Ranunculus to You, Polyanthus to Rhubarb

POLYANTHUS   “Pride of Riches”

            This has so many rich flowers that everyone assumes it’s proud.

POLYANTHUS, CRIMSON   “The Heart’s Mystery”

            Elizabeth W. Wirt calls this the Crimson-Heart Polyanthus, which would explain why the floriographers had hearts on their minds.

POLYANTHUS, LILAC   “Confidence”

            Confidence is another word which has almost entirely changed its meaning since the floriographers used it.  A confidence was a secret, something you only confided to someone you trusted.  This person was your confidant.  Eventually, the word switched to the feeling you had for that person, and confidence came to mean that trust.  We use the original meaning nowadays only when we say “I am telling you this in the strictest confidence”, which most of the people I know translate to mean “You can pass this on to members of your immediate family, your five best friends, and your barber, but that’s ALL.”

*POLYPODIUM   “Accord”

POMEGRANATE   “Foolishness”*

            I think this is because pomegranate seeds have traditionally been considered an aphrodisiac.  But Robert Tyas says it stems from the flower, which is beautiful but has no aroma.  Claire Powell attributes it to eighteenth century fops who wore pomegranates on their heads to ward off the smell of the people they met.  Maybe all these suggestions are a bunch of foolishness.


POPLAR, BLACK   “Courage”*

Hercules wore a crown of this when he went down to visit Hades, and the leaves came to represent courage thereby.  I have been unable to track down just which of Hercules’s tours led to this symbolism, because he seems to have gone down several times, just because he could.  He did, after all, live before the days when a man could prove he was something by posting a video of himself crushing a beer can on his forehead.


These leaves are white on one side and black on the other, representing day and night and, thus, the passage of time.  And do you know WHY the leaves are like that?  Well, it seems that while Hercules was in Hades (see last entry), his sweat bleached one side of them white while the heat of Hades scorched the other side.  Now you know.

POPPY  “Consolation”*

This means the consolation of sleep, considered Nature’s Healer, a cure for all ills, and so on.  Dorothea Dix reports this meaning, but disapproves of it, though she does not explain what she has against sleep.  It may have been because the poppy symbolizes sleep and comfort as a result of being the source of opium, once one of our only anesthetics.  People abused it regularly even by Dorothea’s time, and taking drugs as a form of comfort would naturally have seemed foolish to a go-getter like her.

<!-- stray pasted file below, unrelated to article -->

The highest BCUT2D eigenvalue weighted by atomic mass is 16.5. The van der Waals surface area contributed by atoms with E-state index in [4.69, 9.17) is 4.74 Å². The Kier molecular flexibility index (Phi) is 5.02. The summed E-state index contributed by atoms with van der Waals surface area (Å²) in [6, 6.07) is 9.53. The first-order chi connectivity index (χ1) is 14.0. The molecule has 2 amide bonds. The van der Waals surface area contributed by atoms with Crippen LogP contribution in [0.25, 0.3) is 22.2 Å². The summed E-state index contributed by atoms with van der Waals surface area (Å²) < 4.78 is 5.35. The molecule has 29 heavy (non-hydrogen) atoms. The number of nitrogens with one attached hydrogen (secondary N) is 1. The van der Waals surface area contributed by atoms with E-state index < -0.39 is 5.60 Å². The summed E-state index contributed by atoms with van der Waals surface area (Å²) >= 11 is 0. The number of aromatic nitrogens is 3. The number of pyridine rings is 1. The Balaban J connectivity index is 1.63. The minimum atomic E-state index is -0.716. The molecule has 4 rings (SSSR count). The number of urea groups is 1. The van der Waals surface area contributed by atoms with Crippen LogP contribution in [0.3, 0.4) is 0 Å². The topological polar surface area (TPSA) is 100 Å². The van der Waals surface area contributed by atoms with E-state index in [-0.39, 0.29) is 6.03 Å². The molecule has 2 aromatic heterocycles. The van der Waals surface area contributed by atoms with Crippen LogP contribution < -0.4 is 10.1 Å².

Poppy, California:   see ESCHOLZIA

POPPY, RED   “Consolation”

POPPY, SCARLET   “Fantastic Extravagance”

            Obviously the more expensive brand.

            John Ingram, by the way, says you should take a poppy petal, set it in your left palm, and smack it with your right fist.  If it breaks, your lover if faithful; if not, unfaithful.  It seems to me it would work the other way, but Ingram generally knows his stuff.

POPPY, WHITE   “Sleep”

POTATO   “Beneficence”*

            Because, Robert Tyas points out, it is kind to the poor.  In his day, there was no cheaper food than potatoes.  Roughly ten years after Tyas’s first book, the potato crop in Ireland failed,

and a lot of poor people who had depended on it had to starve or leave the country.  Once in a while, the history of the human world is altered by the vegetable one.

POTENTILLA   “I Claim, At Least, Your Esteem”

            What, exactly, is the benefit of saying “I expect you to admire me, whether you like me or not”?  If it’s just a matter of sour grapes, why not send sour grapes and be done with it?

PRIDE OF CHINA   “Dissension”

            This is also known as Pride of India.  To many of our ancestors, any place out east was pretty much the same as any other.

PRIMROSE   “Early Youth”

            Another of the early bloomers of spring, the primrose collected all kinds of stories and symbolisms.  The original primrose is supposed to have grown up from a beautiful boy, son of Priapus and Flora, who died young.  In England, it was a symbol of conservative politicians, carried by the followers of William E. Gladstone (Lord Beaconsfield.)  When Gladstone fell ill, his followers sent him thousands of primroses, which made it so difficult to breathe in his bedroom that he had no chance of recovery.  Let’s all learn something from this.